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Key influence of sex on urine volume and osmolality



Demographics influence kidney stone risk and the type of stone that is more likely to form. Common kidney stone risk factors include having a low urine volume and a high urine concentration. The goal of the current study was to evaluate the effect of demographics on urinary concentration and osmole excretion.


Twenty-four-hour urine samples were collected from non-Hispanic white sibships in Rochester, MN. Height, weight, blood pressure, serum creatinine, and cystatin C were measured. Diet was assessed using the Viocare food frequency questionnaire. Effects of demographics and dietary elements on urine osmolality and volume were evaluated in bivariate and multivariable models, as well as models that included dietary interactions with age, sex, and weight.


Samples were available from 709 individuals (mean age 66 ± 9 years, 59 % female). Across the age spectrum, males had higher urine osmolality (~140 mOsm/kg, p < 0.0001) and total osmole excretion (~270 mOsm, p < 0.0001) compared to females. For any given urine volume, males had a consistently higher urine osmolality (~140 mOsm/kg, p < 0.0001). In multivariable models, urine osmolality declined with age and water intake and remained higher in males than females. Urine osmolality positively associated with weight and animal protein intake. Higher urine volume associated with larger water intake. An interaction revealed that greater body weight was associated with larger changes in urine osmolality as oxalate intake increased (p = 0.04).


Data from this study support the hypothesis that there are sex differences in thirst and vasopressin action. This trend in urine concentration is also consistent with known epidemiologic patterns of urinary stone disease risk.


Kidney stones are common with up to 10 % of people experiencing one during their lifetime [1]. Furthermore, up to 50 % of stone formers will recur within 5 years of their first stone [1]. Human urine is almost always supersaturated for one or more crystal types that can form stones (i.e., calcium oxalate, calcium phosphate, and uric acid). High fluid intake has been universally advocated for stone prevention in order to favor more dilute urine. Thus, recent guidelines from the American Urological Association (AUA) and American College of Physicians (ACP) both recommend sufficient fluid intake to maintain urine volume of 2.0 to 2.5 L [2, 3]. Therefore, urine osmolality and volume are relevant factors to assess in the context of kidney stone risk.

Demographics are known to influence kidney stone risk and even the type of stone that is more likely to form [4]. For example, kidney stones are more common in males, obese subjects, and those less than 70 years old [4, 5]. However, the effects of these factors on key urine characteristics that associate with stone risk have not been carefully examined. The key regulators of urinary concentration and volume are blood vasopressin levels and thirst. Minimal data suggest sex can influence one or both factors [6, 7]. Thus, the goal of the current study was to evaluate the effect of demographics (including sex) and diet on urinary concentration and osmole excretion. To do so, we took advantage of data from a large cohort of well-characterized subjects for whom complete urinary stone risk profiles were available.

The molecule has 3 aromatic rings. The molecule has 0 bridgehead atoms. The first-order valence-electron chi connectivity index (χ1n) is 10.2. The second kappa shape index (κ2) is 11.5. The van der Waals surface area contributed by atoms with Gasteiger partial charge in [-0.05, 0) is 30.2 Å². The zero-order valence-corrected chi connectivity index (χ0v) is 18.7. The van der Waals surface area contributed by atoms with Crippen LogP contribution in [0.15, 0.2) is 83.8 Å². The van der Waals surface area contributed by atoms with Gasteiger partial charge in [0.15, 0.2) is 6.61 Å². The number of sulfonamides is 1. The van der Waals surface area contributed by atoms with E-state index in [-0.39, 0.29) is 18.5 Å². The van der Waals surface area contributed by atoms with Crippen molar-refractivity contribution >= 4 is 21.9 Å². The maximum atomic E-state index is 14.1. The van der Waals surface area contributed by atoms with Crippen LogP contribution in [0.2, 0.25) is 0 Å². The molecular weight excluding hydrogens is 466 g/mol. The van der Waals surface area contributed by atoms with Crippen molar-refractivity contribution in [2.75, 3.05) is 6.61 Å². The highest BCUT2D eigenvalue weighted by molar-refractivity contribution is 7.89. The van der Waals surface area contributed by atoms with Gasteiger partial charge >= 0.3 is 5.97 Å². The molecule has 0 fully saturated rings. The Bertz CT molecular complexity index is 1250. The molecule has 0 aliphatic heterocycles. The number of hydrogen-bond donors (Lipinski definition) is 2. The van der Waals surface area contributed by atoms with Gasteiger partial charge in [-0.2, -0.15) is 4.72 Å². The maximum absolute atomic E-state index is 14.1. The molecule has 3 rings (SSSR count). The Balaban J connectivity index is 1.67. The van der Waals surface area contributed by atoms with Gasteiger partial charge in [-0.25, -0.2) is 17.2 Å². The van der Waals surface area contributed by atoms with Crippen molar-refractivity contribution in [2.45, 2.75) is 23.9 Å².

This study was approved by the Mayo Clinic Institutional Review Board.

GENOA cohort

The multi-phase Genetic Epidemiology Network of Arteriopathy (GENOA), a member of the Family Blood Pressure Program (FBPP), recruited non-Hispanic white hypertensive sibships from Rochester, Minnesota (MN), for linkage and association studies to investigate the genetic underpinnings of hypertension in phase I (1996–2001) [8]. The Genetic Determinants of Urinary Lithogenicity (GDUL) study (2006–2012) is an ancillary study conducted in Rochester, MN, GENOA cohort members [9]. Participants were invited to collect 24-h urine samples and complete a food frequency questionaire (FFQ, Viocare Technologies, Princeton, NJ, USA) [10]. Participants were excluded from this study if they were in endstage renal failure (stage 5 CKD). All other GENOA subjects were eligible. Of note, recruitment for the original GENOA study and the current GDUL ancillary study was not based on CKD status or on the presence (or absence) of urinary stones.

Study visit

After informed consent, participants completed at least one 24-h urine collection [11, 12] and the FFQ at a CKD and/or GDUL study visit. A total of 299 (42.7 %), 227 (32.0 %), and 183 (25.8 %) participants had a total of one, two, or three urine collections, respectively. For individuals with two or three urine collections, values were averaged for analysis. The mean time between the earliest and latest urine collections was 1.73 years (range = 0.9 to 3.6 years). The average time between the two GDUL collections was 22 days. Intraclass correlation coefficients (ICCs) for urine factors across collections revealed that the majority of urine measures were relatively stable across time. Urine osmolality ICC was 0.59 and urine volume ICC was 0.67. Participants also completed a detailed Kidney Stone Questionnaire (to assess stone forming status). Subjects completed the questionnaires at the time of a study visit, which was in general within 1 to 2 days of the urine collection.